California’s San Joaquin Valley is the salad bowl of the world, but is in danger of becoming a dust bowl unless immediate action is taken to change policies that put the needs of fish above the livelihood of people.
Get the Facts:
- California’s water storage and transportation system includes 1,200 miles of canals and nearly 50 reservoirs that provide water to 23 million people and irrigate four million acres of land throughout the state.
- In May 2007, a Federal District Court Judge ruled that increased amounts of water had to be re-allocated towards protecting the Delta smelt – a three-inch fish on the Endangered Species List.
- Because of this ruling, more than 150 billion gallons of water were diverted away from farmers in the Central Valley and into the San Francisco Bay – eventually going out into the Pacific Ocean.
- For the first time ever, farmers on the west-side of the San Joaquin Valley were told they would receive 0% water allocation from the Bureau of Reclamation for their crops this season. That number was subsequently increased to a mere 10%.
- The lack of water has caused 500,000 acres of farm land to dry up – a land mass equivalent to the size of the State of Rhode Island. Also, according to a May 2009 report by U.C. Davis, the water restrictions have left nearly 40,000 people unemployed.
- Because California is the number one agricultural producer in the United States, no water means a smaller food supply, higher food prices nationwide, and increased reliance on foreign food sources.
- Republicans support legislation that would turn the Delta pumps on at historic levels at no cost to the taxpayers.
Then you can watch a couple of videos from Fox News.
First few paragraphs of Carter's piece:
The House Subcommittee on Water and Power, now under the control of Republicans, will hold a field hearing in Fresno April 11 with the provocative title “Creating Jobs by Overcoming Man-Made Drought: Time for Congress to Listen and Act.”
The phrase “man-made drought,” like the terms Obamacare, death tax and death panel, was cooked up by political consultants with the intent to trigger an emotional response from listeners, rather than intellectual analysis. Use of the phrase began surfacing in 2009 when water deliveries to the western San Joaquin Valley were significantly reduced, thanks to reduced rainfall and snowpack and deteriorating ecological conditions in the Sacramento-San Joaquin Delta, triggering the Endangered Species Act.
It was “1984” author George Orwell who wrote that political language “is designed to make lies sound, truthful and murder respectable, and to give an appearance of solidity to pure wind.” That is the case with the phrase man-made drought.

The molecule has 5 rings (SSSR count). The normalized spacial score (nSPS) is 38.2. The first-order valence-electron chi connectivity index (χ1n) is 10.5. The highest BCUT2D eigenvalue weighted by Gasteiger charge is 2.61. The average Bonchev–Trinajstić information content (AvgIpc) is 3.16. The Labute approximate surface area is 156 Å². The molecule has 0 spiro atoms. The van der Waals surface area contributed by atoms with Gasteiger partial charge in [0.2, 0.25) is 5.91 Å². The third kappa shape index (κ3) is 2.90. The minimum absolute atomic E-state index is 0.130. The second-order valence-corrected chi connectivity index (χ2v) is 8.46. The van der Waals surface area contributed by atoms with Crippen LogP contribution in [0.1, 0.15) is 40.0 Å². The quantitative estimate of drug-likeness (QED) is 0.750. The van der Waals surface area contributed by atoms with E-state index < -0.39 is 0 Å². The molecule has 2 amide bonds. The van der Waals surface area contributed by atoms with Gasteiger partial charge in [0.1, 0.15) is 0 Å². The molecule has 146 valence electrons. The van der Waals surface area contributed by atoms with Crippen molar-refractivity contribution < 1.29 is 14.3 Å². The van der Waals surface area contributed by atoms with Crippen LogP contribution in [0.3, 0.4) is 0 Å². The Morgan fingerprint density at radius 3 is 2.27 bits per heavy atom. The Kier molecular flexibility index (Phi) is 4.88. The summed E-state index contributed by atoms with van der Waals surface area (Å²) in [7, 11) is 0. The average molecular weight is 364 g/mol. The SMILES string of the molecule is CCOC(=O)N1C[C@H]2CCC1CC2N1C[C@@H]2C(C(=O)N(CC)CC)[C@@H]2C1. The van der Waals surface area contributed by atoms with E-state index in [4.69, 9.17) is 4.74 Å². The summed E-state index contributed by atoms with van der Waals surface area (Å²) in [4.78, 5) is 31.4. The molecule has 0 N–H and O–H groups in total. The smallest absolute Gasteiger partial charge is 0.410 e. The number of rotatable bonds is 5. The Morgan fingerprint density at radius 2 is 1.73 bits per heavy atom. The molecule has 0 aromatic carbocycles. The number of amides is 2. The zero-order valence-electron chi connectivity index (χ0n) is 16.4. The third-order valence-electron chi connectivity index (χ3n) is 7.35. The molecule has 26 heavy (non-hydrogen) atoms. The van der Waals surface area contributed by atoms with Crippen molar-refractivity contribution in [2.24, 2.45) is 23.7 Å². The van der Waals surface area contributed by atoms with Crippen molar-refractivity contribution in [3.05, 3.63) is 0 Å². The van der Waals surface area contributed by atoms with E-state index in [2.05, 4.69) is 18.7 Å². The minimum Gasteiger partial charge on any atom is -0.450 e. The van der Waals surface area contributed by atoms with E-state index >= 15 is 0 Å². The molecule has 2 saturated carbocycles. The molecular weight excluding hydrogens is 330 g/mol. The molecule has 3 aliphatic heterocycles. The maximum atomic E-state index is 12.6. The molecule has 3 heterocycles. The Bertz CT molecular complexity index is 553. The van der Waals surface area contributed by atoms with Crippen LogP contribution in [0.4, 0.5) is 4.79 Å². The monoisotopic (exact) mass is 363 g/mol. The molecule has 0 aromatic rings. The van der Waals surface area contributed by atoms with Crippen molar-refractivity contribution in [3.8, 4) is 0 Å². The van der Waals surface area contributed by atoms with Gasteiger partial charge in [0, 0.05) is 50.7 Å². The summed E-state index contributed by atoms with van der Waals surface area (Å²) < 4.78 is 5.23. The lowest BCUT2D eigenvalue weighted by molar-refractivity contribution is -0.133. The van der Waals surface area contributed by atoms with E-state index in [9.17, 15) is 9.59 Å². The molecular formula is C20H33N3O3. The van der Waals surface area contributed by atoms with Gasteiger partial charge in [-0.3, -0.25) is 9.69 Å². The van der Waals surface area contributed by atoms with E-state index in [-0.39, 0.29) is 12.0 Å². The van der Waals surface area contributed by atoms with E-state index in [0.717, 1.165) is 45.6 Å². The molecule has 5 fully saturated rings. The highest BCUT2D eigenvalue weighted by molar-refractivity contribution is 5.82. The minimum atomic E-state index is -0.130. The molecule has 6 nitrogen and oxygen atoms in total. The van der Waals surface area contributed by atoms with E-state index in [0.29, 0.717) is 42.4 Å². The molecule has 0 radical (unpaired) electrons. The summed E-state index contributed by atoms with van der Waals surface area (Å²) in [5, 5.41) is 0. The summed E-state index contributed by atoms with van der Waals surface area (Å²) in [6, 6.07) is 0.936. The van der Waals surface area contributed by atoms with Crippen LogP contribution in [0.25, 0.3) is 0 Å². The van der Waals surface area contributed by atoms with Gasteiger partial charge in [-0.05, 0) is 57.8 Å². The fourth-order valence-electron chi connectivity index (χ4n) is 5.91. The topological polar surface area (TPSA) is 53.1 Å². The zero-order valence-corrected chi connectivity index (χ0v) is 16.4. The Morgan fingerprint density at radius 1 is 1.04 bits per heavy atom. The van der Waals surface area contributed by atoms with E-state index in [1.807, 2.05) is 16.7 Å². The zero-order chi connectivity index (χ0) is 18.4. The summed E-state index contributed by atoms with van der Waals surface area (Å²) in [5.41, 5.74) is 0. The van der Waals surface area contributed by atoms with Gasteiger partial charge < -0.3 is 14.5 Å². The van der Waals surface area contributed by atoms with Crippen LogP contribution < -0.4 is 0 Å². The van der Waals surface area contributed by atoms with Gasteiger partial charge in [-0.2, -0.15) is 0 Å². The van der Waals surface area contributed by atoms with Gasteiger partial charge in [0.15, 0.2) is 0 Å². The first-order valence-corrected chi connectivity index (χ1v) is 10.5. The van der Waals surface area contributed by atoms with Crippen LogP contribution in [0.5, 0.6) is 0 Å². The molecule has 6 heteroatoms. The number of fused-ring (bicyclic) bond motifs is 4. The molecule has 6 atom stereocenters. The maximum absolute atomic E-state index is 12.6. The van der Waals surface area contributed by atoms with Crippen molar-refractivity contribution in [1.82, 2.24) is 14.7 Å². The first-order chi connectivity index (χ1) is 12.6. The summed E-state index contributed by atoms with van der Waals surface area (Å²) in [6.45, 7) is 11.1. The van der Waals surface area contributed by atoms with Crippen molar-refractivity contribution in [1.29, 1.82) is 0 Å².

Here is how Carter concludes:
Here is how the Fresno hearing will go. Rep. Devin Nunes, if he behaves true to form, will label all environmentalists and San Franciscans as Satan’s Children or worse. Reps. Jeff Denham and Jim Costa (ironically, Costa is loathed by many Westlands growers in his own district) will prophesy utter disaster for California’s economy unless Westlands gets much more water.
The truth is that the Valley’s agricultural economy the last few years has suffered only a modest dip in income, despite drought, natural and man-made. The Valley agriculture industry’s fundamental problem the last few decades has not been lack of water but low prices due to oversupply of one commodity after another. Indeed, some West Side growers are beginning to sell off their water supplies at fat profits. Water is the new cash crop.
To further skew any semblance of impartiality at the Fresno hearing, McClintock has decreed minority subcommittee Democrats will be limited to two witnesses. Naturally, none of the congressmen crying that the sky is falling for Westlands will address the moral dilemma posed by growers getting higher quality irrigation water than the fouled drinking water provided farm workers. Or that industrial agriculture in the San Joaquin Valley, which has been irrigated by publicly-funded dam-and-canal projects for well over half a century, has produced the poorest place in America while absentee landholders reap huge profits (and generous crop, water and power subsidies) year after year.
Most speakers at the Fresno hearing will all tout the $12 billion bond measure for the controversial Peripheral Canal/Tunnel which will be on 2012 statewide ballot and Rep. McClintock will probably again promote the white elephant doomed Auburn Dam project. In California’s water world, some things never change. The hearing will result in no legislation to protect Northern California rivers and fisheries, Native American water rights, the salmon industry and the deteriorating Delta. In truth, the Fresno hearing probably won’t even please Westlands officials.
As George Orwell said, politics (especially water politics) “is a mass of lies, evasions, folly, hatred and schizophrenia.” The Fresno field hearing will prove it.
But this drought issue is a moot point, right? Didn't Gov. Jerry Brown proclaim it over?
Be sure to read the entire article. It's real good.
"Political language is designed to make lies sound truthful and murder respectable, and to give an appearance of solidity to pure wind.” -- George Orwell, quoted in Carter's piece.